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Training cleanroom operators can be one of the most challenging aspects to maintaining cleanroom conditions. PTE speaks to Neal Wesley, technical director at SCM Pharma, to find out the best practices for training and ensuring continued compliance.
It is universally accepted that the principle source of cleanroom contamination is personnel. Primary consideration should be focused on reducing personnel interactions as far as possible from any process—and many novel technologies have helped to achieve this. If the use of such technology is not possible, however, the main challenge in maintaining satisfactory cleanroom conditions lies with the training and a culture of correct cleanroom behaviour of personnel.
A primary change area within the facility ensures that outside garments are removed and cleanroom undergarments are used prior to entry to a separate cleanroom gowning change area. At our company, access to both these areas is restricted by means of biometric control, which provides added protection against unauthorised entry. Contamination risks are mitigated through a number of different training programmes, a proven changing regime, restricted access and a deep-seated culture of the importance of contamination control and the potential consequences of control deficiency.
All personnel who require access to cleanrooms to perform their job undergo both an induction and cGMP training upon recruitment. All cleanroom operators also undergo specific training that focuses on cleanroom behaviour, as well as training sessions within the microbiology laboratory. This provides theoretical and practical exposure to microbiology and enables first-hand experience of the sources and types of potential microbiological contamination. In addition, operators involved in aseptic processing undergo specific training relevant to each process and the equipment used.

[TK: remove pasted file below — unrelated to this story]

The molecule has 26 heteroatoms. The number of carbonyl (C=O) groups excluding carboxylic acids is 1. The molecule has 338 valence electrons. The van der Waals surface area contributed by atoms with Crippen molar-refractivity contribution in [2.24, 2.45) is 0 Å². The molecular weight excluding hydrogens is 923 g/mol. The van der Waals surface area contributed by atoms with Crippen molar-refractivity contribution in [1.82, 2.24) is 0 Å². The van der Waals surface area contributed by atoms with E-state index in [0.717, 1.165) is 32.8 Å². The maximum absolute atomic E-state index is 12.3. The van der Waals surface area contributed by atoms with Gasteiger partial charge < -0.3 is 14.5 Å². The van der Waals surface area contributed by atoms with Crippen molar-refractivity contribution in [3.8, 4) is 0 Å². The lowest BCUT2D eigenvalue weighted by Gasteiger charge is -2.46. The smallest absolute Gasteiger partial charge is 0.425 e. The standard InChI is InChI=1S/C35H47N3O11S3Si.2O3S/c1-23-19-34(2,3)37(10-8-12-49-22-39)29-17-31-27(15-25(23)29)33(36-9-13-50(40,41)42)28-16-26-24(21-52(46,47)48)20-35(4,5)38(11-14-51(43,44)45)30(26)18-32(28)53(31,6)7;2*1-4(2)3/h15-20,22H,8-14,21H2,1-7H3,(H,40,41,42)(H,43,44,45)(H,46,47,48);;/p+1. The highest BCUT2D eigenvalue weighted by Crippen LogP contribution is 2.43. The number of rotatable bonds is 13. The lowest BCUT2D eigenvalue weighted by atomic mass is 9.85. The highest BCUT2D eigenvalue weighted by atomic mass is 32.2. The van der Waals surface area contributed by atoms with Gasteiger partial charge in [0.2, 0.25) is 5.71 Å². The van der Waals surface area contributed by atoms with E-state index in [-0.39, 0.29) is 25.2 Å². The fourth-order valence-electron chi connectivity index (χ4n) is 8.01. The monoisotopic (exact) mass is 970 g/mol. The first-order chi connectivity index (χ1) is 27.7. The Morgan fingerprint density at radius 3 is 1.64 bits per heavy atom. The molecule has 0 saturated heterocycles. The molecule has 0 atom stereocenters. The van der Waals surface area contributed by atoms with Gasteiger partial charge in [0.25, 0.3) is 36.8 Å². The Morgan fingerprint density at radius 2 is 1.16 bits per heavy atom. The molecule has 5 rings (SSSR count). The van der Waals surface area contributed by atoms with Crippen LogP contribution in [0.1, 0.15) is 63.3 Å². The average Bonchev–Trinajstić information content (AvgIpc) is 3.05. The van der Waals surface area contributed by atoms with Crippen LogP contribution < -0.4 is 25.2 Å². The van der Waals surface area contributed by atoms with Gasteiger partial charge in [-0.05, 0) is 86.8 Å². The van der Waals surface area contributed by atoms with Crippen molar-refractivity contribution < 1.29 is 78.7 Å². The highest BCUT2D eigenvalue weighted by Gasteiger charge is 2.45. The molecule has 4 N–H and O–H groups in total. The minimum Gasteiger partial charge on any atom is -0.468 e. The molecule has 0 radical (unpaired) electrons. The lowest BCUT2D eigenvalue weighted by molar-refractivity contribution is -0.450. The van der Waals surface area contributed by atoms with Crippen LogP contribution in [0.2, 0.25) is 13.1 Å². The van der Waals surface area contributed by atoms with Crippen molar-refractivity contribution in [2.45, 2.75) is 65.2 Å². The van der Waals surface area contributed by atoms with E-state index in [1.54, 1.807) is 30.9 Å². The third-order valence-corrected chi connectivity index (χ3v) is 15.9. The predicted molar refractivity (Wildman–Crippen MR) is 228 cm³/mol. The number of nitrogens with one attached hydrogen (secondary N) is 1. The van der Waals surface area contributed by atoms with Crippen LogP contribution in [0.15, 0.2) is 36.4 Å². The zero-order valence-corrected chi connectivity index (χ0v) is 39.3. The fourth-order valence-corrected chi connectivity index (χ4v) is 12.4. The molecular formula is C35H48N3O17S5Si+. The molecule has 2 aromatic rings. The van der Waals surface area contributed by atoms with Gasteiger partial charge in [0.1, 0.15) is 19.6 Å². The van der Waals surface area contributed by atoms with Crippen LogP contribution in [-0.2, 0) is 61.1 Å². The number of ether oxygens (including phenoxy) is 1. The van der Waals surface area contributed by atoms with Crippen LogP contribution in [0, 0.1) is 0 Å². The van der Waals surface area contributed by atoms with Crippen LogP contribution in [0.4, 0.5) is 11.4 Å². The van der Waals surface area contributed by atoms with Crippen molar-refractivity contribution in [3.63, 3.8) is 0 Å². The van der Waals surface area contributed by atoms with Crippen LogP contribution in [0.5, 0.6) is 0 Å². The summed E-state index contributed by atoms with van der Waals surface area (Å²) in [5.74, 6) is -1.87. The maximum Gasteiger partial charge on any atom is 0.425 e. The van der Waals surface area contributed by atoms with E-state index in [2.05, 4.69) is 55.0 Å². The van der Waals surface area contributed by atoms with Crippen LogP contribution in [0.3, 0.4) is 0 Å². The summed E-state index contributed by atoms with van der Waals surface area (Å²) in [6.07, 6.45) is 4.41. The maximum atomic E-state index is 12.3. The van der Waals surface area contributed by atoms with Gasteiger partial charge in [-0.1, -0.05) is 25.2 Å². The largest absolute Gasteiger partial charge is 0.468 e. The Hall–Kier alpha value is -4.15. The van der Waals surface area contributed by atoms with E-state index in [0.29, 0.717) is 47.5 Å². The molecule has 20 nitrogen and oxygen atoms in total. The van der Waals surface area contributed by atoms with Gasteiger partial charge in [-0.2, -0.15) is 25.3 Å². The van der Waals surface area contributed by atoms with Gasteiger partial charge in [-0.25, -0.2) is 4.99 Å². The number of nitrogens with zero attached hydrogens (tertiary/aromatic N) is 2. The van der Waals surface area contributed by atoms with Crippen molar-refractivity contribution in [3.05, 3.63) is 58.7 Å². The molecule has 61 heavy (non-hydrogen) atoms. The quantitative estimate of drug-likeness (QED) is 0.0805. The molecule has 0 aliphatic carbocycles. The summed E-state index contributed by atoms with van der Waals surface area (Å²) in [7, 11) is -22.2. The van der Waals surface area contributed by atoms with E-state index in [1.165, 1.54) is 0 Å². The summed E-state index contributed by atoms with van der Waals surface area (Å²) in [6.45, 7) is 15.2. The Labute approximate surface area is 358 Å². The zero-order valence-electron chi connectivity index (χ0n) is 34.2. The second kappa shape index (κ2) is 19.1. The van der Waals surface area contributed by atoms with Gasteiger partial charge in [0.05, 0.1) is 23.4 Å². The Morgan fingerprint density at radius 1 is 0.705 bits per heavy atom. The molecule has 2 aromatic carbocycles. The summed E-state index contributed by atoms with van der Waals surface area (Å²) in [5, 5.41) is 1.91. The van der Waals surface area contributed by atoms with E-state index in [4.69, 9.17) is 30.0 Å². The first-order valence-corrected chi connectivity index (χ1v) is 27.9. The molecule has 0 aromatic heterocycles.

Upon completion of the initial training, we issue a cleanroom operator entry license, which is renewed on an annual basis following a reassessment to ensure satisfactory standards are achieved in cleanroom entry and gowning. Cleanroom behaviour is continually monitored by production supervision and periodically through quality audit. Process Simulation Trials (PST) are conducted on a regular basis and a comprehensive system for aseptic operator licensing is employed where licenses are only issued following an assessment of an individual’s performance during a PST.
A simple and logical facility layout and changing regime provides for consistent maintenance of satisfactory cleanroom conditions. In our company, there is a strong culture of peer monitoring and awareness so fortunately we haven’t observed any common personnel-related issues. However, we do have a comprehensive environmental monitoring system that has enabled the development of a wild-type database, providing valuable information regarding microbiological population trends within the facility. The results and any adverse trends can be used to target specific areas for attention either with respect to cleaning or process modifications or improvements.
There is an ongoing debate about this issue and, arguably, there is a risk that activities outside the workplace have the potential to influence cleanroom conditions. Specific risks can be controlled through the use of specific criteria for cleanroom entry. Where there is a risk of adventitious viral or prion contamination to a downstream process that has undergone viral clearance or filtration, then strict entry requirements, changing regime and movement through the facility can successfully be employed. Where there is a risk of bacterial contamination to an aseptic process, isolator technology is the most effective way of mitigating this risk.
Neal Wesley is technical director at SCM Pharma. http://www.scmpharma.com